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Tennyson, Alfred Lord (1809-1892)  
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Such physicality gives the poem a consistently romantic, if not always sexual, texture, as Tennyson imagines "falling on [Hallam's] faithful heart" and "breathing thro' his lips" to revive the dying man (XVIII 14-15). But ending this first section is a note of hope, for Tennyson makes the now famous claim that "'Tis better to have loved and lost / Than never to have loved at all" (XXVII 15-16).

Moving slowly through despair and doubt, Tennyson states mournfully that "I shall be thy mate no more" (XLI 20), as he constantly battles depression and feelings of hopelessness. But Tennyson repeatedly proclaims that his love will endure, and making reference to Shakespeare's homoerotic sonnets, implies that his poem will itself immortalize his friend (LXI 9-12).

Throughout, Tennyson indicates that he and Hallam are linked forever, as he refers to the two as "a single soul" (LXXXIV 44). But the sense of physical loss takes years to diminish, as Tennyson cries long after Hallam's death "Descend, and touch, and enter; here / The wish too strong for words to name, / That in this blindness of the frame / My Ghost may feel that thine is near" (XCIII 13-16).

Something of a supernatural reunion does take place as Tennyson finds some comfort in two of Hallam's remaining letters, "So word by word, and line by line, / The dead man touch'd me from the past, / And all at once it seem'd at last / His living soul was flash'd on mine, / And mine in his was wound" (XCV 33-37).

This section comes closest to an expression of something approaching sexual contact, and Tennyson revised it in 1878 to read "The living soul . . ." and "mine in this . . ." reacting perhaps to a new consciousness near the end of the century concerning the implications of physical contact between men and the seemingly erotic content of the original description.

In any case, the poem thereafter moves toward its close, as if the quasi-physical reunion was enough to assure Tennyson that he and his friend would reunite after death: "Dear friend, far off, my lost desire, / So far, so near in woe and weal, / O loved the most, when most I feel / There is a lower and a higher; / Known and unknown, human, divine; / Sweet human hand and lips and eye; / Dear heavenly friend that canst not die, / Mine, mine for ever, ever mine" (CXXIX 1-8).

As Tennyson watches the marriage of his sister at the end of the poem, he imagines "A stiller guest, / Perchance, perchance, among the rest, / And, tho' in silence, wishing joy" (Epilogue 86-88).

In the course of the elegy, Tennyson has moved through stages of denial, anger, and acceptance, as he comes to view the world again with hope, infused with the memories of his beloved comrade and full of expectation of a tender reunion.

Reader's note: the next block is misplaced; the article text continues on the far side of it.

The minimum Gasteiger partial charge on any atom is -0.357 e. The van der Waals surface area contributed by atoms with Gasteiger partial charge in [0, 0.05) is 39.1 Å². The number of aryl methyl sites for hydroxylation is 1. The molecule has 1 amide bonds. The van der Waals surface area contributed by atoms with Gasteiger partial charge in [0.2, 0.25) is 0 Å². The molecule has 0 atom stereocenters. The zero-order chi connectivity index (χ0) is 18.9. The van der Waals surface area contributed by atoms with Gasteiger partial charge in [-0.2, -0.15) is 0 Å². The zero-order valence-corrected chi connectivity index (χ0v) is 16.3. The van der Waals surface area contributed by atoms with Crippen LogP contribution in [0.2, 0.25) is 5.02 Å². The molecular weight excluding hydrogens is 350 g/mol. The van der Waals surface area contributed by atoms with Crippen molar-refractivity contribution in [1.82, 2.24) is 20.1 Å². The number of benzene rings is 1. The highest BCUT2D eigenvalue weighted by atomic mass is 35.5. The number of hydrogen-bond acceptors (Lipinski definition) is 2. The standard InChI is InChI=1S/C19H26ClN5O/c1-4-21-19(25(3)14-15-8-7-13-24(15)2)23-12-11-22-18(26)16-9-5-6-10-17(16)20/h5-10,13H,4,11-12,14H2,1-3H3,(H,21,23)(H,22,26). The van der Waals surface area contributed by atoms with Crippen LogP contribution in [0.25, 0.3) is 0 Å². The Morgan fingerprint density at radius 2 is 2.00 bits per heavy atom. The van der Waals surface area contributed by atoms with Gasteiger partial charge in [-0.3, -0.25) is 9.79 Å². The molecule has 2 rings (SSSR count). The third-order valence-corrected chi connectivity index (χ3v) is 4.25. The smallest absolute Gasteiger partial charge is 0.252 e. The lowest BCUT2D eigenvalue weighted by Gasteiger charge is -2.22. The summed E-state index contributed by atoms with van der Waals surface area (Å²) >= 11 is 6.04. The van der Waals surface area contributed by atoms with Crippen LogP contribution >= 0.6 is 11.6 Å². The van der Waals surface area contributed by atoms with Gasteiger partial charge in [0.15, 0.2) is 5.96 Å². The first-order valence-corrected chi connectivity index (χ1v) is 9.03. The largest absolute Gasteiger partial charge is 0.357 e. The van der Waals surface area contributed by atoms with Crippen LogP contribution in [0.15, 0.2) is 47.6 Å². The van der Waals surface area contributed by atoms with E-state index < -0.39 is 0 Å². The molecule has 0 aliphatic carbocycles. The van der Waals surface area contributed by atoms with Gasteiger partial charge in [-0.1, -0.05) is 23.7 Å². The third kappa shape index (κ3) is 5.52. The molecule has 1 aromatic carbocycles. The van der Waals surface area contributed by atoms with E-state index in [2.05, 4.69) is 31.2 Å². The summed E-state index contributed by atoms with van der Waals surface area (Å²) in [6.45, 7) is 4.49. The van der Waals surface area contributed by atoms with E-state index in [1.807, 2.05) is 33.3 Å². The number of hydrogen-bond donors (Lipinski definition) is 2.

That he and Hallam probably never had sexual contact is practically irrelevant given the profound beauty of the emotions expressed in the poem and the enduring power of Tennyson's recovery of joy after long despair.

Tennyson's Self-Consciousness Late in Life

The changes that Tennyson made in the preceding lines, ones that work to erase some of the most obvious sexual energy in the poem, augered yet another indication that late in his life and late in the century, Tennyson felt a degree of self-consciousness about his early effusions over androgyny and male-male emotional attachment.

In 1889, just three years before his death, Tennyson wrote the short poem "On One Who Affected an Effeminate Manner": "While man and woman still are incomplete, / I prize that soul where man and woman meet, / Which types all Nature's male and female plan / But, friend, man-woman is not woman-man." This epigram condemns "effeminate" men for inverting the "natural" gender order and placing "feminine" or "womanly" characteristics above "masculine," "manly" ones.

Such condemnation of inversion no doubt relates to the late nineteenth-century medical denunciation of sexual and gender nonconformity as unnatural and indicative of a stunted or warped "identity." Tennyson's own son Hallam (named after Tennyson's beloved, of course) seemed particularly uncomfortable with the homoeroticism of some of his father's poetry and as an adult expended considerable anxious energy on refuting any "perverse" readings of In Memoriam and earlier works.

The Absence of Lesbianism in Tennyson's Poetry

Given Tennyson's own clear interest in specifically male experience and emotional attachment (though he did write many poems about beautiful, ethereal women), it is not surprising that there is little to be found in his poetry that relates to lesbian desire or romantic attachments between women.

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